It is difficult to imagine a clock-like mechanism as co-existing with an extreme long-germ insect, like Drosophila, where there is very little (or no) material that remains to be patterned/segmented after gastrulation. However, only Drosophila fits with a very restrictive definition of long germ.

Insect embryogenesis comprises a spectrum of short-germ to long-germ, and, although insects like Nasonia and Apis can be called long germ, they are less completely so than Drosophila, indicating that these two mechanisms do appear to co-exist, which is the major conclusion of our paper. It seems reasonable to imagine that evolution sampled more derived, long-germ embryogenesis types (with more of the germ segmented before cellularization) multiple times, while still relying on the ancestral mechanisms of segment patterning to deal with the remaining late-forming segments, even as the number of remaining segments varied. These two mechanisms would have had to co-exist at some point in the transition from the most extreme short germ embryo to the most extreme long-germ embryo. Our interpretation is that embryos like Nasonia represent a snapshot of that transition.

6) Section entitled ‘An ancestral role for eve in specifying posterior identity may be linked to growth zone behavior in short germ insects’: “In Schistocerca, eve is expressed in a posterior mesodermal domain and pair-rule stripes arise from this region, indicating that eve plays a role in posteriorness and not segmentation in basal insects.

Eve is expressed in segmental patterns in spiders, myriapods and crustaceans, suggesting that the data from Schistocerca are not representative of the ancestral state.

A discussion of this point has been added to the text. While it is certainly true that several other arthropods express eve in segmental stripes, it is also true that other organisms, including vertebrates, have a posterior domain of eve expression like Nasonia. We discuss both of these points now in the text and leave open any conclusion about which is the ancestral state.

7) 'Segmental' and 'pair-rule' stripes could be renamed stripes with single- and double-segment periodicity, for clarity, especially since pair-rule genes are sometimes expressed in stripes that have single-segment periodicity.

We had struggled with this and clearly the reviewers also noted this. We have changed the name of the stripes to double-segment and single-segment throughout the descriptions of each gene.

8) The authors point out the lack of 'segmental' stripes of odd (meaning stripes with single-segment periodicity). Have they checked whether one of the other paralogues of odd is expressed in the 'missing' stripes?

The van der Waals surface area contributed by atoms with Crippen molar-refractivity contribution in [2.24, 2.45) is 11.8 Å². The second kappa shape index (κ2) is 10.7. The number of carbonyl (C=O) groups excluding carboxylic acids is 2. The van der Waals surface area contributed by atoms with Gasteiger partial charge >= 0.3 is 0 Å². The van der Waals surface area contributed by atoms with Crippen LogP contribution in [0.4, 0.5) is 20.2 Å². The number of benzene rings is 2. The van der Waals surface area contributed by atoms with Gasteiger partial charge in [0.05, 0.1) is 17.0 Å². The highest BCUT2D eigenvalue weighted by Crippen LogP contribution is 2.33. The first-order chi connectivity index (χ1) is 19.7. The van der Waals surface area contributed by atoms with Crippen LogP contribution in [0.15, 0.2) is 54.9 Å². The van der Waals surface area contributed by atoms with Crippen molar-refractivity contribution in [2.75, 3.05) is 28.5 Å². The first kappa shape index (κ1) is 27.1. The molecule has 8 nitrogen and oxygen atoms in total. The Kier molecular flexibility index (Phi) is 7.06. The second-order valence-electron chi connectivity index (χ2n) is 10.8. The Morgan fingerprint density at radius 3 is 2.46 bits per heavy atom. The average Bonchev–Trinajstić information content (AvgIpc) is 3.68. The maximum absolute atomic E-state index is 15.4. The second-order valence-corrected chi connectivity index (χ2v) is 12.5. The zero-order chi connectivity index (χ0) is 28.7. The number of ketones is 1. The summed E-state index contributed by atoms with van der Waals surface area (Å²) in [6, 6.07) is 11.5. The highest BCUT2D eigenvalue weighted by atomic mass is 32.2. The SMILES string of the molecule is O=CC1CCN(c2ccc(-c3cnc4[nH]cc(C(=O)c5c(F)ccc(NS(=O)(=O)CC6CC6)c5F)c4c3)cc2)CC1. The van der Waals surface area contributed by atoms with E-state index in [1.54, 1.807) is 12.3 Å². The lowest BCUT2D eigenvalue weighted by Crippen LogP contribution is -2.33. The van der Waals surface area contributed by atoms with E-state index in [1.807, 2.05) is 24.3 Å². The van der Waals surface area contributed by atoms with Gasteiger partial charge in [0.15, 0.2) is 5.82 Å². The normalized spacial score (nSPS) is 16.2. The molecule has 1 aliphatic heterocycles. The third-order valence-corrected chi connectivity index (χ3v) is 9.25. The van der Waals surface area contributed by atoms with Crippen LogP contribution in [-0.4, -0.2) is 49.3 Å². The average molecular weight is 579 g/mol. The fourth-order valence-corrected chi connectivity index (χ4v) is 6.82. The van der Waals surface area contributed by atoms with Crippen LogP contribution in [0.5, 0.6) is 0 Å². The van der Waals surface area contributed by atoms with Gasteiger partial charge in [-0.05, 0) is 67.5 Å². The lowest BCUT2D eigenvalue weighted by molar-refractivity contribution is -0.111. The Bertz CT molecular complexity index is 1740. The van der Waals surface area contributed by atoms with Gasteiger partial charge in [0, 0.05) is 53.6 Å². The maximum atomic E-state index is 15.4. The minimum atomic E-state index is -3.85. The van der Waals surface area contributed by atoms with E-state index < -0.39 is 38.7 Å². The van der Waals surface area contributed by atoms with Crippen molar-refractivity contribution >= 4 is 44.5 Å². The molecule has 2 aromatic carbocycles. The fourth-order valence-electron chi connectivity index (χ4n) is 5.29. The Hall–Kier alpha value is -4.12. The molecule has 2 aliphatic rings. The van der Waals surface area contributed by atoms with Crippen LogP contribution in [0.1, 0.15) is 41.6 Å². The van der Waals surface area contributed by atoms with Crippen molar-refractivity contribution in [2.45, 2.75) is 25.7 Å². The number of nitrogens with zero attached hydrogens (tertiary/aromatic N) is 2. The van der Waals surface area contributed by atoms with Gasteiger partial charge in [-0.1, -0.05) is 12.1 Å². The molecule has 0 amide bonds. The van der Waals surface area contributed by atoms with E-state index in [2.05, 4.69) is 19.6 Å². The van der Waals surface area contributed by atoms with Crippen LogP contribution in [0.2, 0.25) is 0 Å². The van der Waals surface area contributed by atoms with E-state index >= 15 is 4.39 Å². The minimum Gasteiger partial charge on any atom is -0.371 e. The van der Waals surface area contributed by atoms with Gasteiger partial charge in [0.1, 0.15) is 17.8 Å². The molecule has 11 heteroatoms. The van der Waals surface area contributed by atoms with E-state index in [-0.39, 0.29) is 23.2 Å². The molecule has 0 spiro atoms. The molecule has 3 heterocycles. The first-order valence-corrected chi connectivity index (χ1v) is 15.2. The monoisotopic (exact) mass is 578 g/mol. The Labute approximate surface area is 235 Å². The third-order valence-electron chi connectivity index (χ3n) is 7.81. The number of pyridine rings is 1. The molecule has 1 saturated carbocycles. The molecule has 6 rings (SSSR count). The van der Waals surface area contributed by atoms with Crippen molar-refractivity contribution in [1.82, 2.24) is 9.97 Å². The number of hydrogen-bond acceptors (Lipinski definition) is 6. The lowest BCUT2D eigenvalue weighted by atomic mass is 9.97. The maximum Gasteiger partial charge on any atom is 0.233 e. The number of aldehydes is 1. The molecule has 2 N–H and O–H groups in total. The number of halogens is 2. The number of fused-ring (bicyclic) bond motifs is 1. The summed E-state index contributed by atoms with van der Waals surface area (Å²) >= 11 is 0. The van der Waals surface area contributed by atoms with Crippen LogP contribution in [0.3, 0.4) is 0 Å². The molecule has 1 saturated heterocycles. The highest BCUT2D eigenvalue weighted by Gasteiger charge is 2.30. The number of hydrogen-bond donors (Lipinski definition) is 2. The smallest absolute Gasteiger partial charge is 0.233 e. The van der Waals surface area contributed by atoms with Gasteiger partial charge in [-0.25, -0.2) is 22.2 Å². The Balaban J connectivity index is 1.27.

We attempted to amplify and clone each of the three odd paralogs from Nasonia cDNA to look at this, using cDNA from staged animals (embryo, larva, adult). We were able to clone only the one described in the paper from embryo cDNA and one other (“oddbowl A” in the tree) from adult cDNA. The third was either expressed at levels too low to efficiently amplified, or may not be expressed. The expression of oddbowl A was not tested systematically in embryos, though a small-scale experiment revealed no embryonic expression.

9) It would be useful if the authors could indicate the frequency of each phenotypic class in Figures 2 and 4.

Figure 2 does not show phenotypic classes but representative stainings of embryos at different stages of development. The pRNAi experiments with gap genes have been extensively described in several previous publications (Pultz et al., 1999, 2005; Olesnicky et al., 2006, Brent et al., 2007).

We now describe the frequency of the different phenotypic classes presented in Figure 4 obtained with morpholinos, which are approximately as follows:

Eve:B 20.4%C 24%D 30.1%E 25%
Odd:G 27.7%H 22.3%I 29.2%J 20.8%
Hairy:L 13.4%M 25.0%N 36.6%O 25.0%

These values also now appear in the Materials and methods section of the paper.

10) It would be useful to know the identity of sequences (conventional gene names and, ideally, accession numbers) in the Figures showing sequence alignments and trees. For example, do the hairy-related genes included in the analysis include E(spl) orthologues?

The hairy-related genes include one possible E(spl) ortholog. The accession numbers for the sequences used in the alignments and trees are now given in the Materials and methods. Sequences in the hairy group have been updated, including longer sequences that have been released, in the database since the original submission, and their accession numbers are provided. The resulting alignment and tree now replace the original figures – the assignment of Nvit H1 as the true Nasonia hairy is unaffected.

11) Are the phylogenetic trees based on the entire aligned sequence, or on specific sequence blocks (domains) that could be aligned reliably?

The phylogenetic trees were based on the entire aligned sequence; this is now mentioned in the figure legend.